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lMovie Review
Chicago
By Mira Harber

You know that saying "everything that's old is new again?" Well, it's definitely true - the musical is back in a big way. Chicago is an absolutely breathtaking, spectacular musical. The story takes place in Chicago and is simple (we don't want all those fabulous songs distracted by too much story!!)

Two women kill their faithless lovers. Renee Zellweger plays Roxie Hart (she has got to be the sweetest acting/ sweetest face in modern movies) kills her scumy lover and persuades her dimwit husband (John C. Reilly) to pay for her defense. Catherine Zeta-Jones plays Velma Kelly  who kills both her husband and sister when she finds them 'inappropriately close' together. Richard Gere plays Billy Flynn a cynical, expensive lawyer who claims that "If Jesus Christ had lived in Chicago and had $5,000 and come to me, things would've turned out differently."

Chicago takes place in what looks like the roaring 20's - newspapers scream lurid headlines and the police, the press and lawyers all look like they have 'arrangements' with one another. It is fast paced, glamorous, corrupt and very exciting.

Catherine Zeta-Jones is fantastic - she seems like she's sprung from the musicals of old. This woman can really sing and dance - she started out as a professional dancer in England, and her opening number "All That Jazz" is worth the price of admission alone. Here is an example of an actress who thinks she is really hot stuff, and guess what? She is!!!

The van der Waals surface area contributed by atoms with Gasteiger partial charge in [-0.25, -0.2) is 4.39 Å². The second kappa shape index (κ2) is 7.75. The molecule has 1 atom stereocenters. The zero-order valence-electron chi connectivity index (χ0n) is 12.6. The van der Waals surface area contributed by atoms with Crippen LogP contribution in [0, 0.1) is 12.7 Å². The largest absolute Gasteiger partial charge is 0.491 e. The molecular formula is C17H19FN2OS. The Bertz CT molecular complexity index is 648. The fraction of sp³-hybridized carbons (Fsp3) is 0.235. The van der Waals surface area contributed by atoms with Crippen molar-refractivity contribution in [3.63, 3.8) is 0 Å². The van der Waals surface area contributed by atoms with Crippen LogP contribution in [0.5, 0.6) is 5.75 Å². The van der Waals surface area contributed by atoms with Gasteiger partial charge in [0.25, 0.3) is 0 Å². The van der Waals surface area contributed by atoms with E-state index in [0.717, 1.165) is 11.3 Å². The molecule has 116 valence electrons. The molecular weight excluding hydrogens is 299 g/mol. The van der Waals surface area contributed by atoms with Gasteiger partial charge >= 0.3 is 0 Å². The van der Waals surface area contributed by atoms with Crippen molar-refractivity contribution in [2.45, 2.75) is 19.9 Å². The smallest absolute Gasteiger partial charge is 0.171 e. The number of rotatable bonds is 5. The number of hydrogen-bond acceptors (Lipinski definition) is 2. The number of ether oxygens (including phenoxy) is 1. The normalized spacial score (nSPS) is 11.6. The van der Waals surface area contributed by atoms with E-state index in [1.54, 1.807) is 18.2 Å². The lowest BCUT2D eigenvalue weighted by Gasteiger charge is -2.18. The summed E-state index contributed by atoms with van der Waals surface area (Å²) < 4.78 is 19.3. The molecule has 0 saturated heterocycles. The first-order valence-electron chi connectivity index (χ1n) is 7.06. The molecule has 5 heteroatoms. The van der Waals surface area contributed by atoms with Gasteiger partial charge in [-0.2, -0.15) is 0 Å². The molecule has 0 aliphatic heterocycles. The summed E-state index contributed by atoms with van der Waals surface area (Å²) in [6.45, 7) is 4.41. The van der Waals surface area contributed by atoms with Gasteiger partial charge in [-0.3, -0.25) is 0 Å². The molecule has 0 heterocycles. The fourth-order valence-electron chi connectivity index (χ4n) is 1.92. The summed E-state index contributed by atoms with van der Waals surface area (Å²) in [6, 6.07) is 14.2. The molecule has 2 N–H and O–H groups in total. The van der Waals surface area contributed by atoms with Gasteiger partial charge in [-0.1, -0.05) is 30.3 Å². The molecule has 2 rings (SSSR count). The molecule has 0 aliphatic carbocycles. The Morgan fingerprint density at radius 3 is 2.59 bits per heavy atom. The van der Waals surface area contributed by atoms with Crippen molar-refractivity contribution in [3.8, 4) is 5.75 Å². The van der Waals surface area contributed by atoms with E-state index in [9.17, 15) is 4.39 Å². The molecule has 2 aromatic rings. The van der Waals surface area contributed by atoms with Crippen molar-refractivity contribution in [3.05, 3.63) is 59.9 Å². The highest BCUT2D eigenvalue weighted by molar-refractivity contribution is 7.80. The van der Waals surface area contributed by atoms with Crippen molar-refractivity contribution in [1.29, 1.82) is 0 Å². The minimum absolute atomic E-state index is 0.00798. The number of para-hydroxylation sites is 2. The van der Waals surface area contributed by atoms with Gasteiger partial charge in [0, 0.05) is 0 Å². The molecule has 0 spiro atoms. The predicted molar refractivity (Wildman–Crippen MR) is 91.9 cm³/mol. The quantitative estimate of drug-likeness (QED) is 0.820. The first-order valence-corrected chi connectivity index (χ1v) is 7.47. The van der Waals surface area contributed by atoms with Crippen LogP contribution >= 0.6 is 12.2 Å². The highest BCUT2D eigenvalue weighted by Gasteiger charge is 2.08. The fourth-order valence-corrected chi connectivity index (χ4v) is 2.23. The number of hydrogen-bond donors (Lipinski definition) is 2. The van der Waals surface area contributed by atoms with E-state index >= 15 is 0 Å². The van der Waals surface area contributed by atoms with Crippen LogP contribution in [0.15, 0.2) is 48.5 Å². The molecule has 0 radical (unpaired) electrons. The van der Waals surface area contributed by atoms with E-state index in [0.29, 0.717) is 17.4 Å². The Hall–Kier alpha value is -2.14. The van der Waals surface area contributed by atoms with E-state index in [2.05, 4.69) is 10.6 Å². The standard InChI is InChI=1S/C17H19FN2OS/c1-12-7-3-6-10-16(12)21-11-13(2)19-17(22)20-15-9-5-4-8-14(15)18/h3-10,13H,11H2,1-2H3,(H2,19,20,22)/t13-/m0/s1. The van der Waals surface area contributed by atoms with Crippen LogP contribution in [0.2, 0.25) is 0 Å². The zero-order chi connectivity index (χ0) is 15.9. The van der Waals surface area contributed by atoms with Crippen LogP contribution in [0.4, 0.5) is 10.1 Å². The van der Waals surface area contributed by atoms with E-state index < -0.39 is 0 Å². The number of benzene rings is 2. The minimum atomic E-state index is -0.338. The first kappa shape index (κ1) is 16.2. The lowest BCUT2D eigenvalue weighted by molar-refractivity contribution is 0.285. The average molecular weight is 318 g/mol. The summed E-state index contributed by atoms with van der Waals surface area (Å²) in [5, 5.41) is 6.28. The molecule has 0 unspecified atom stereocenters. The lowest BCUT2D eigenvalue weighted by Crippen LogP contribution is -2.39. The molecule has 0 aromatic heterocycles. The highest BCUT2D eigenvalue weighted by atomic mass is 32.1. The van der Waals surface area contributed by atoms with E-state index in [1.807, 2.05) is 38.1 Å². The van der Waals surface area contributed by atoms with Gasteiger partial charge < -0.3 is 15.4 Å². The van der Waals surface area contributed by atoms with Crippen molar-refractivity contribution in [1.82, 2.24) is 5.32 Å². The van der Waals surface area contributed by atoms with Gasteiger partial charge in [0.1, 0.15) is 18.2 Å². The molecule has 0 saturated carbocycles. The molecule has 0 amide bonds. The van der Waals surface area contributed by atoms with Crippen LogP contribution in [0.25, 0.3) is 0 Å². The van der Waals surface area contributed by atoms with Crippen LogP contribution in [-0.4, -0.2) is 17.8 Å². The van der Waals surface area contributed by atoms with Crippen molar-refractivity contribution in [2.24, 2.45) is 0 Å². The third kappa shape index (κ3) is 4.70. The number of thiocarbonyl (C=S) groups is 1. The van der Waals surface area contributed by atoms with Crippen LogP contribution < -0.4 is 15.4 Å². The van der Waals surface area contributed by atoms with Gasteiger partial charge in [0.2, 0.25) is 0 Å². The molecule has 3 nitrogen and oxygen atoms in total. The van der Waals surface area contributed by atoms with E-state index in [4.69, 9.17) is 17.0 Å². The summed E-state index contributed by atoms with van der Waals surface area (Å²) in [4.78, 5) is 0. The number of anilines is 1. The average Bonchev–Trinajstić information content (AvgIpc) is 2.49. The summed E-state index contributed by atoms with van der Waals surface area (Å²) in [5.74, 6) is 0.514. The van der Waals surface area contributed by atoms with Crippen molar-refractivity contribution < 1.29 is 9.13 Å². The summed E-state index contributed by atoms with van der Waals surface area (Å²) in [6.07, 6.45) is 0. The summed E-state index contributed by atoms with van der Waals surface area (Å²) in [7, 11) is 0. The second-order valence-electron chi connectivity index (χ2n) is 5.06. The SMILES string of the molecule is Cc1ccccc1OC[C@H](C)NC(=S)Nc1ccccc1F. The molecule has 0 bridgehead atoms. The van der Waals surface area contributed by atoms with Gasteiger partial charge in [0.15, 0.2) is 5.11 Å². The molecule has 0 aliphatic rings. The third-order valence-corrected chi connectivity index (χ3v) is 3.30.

Renee Zellwegger and Richard Gere are both very well cast in their roles. Their singing and dancing are OK, but nothing when compared to Zeta-Jones. (Both Zellwegger and Zeta-Jones have been nominated for Oscars. I predict Zeta-Jones will win a best-supporting, but Zellwegger will lose out to Nicole Kidmans nose in The Hours).
John C. Reilly as Amos Hart, Roxie's cuckolded husband sings and dances a wonderfully sad, pathetic song "Mr. Cellophane". He seems to be in every other movie this year, and has also been nominated for Best Supporting  Actor, which I believe he may  win.

Queen Latifah rounds out the cast as prison matron Mama, and her song "When You're Good to Mama" leaves you in no doubt about who Mama is and what it takes to make her happy.

Chicago is big, glamorous and cynical. If you want a couple hours of glitzy fun don't miss it.


 
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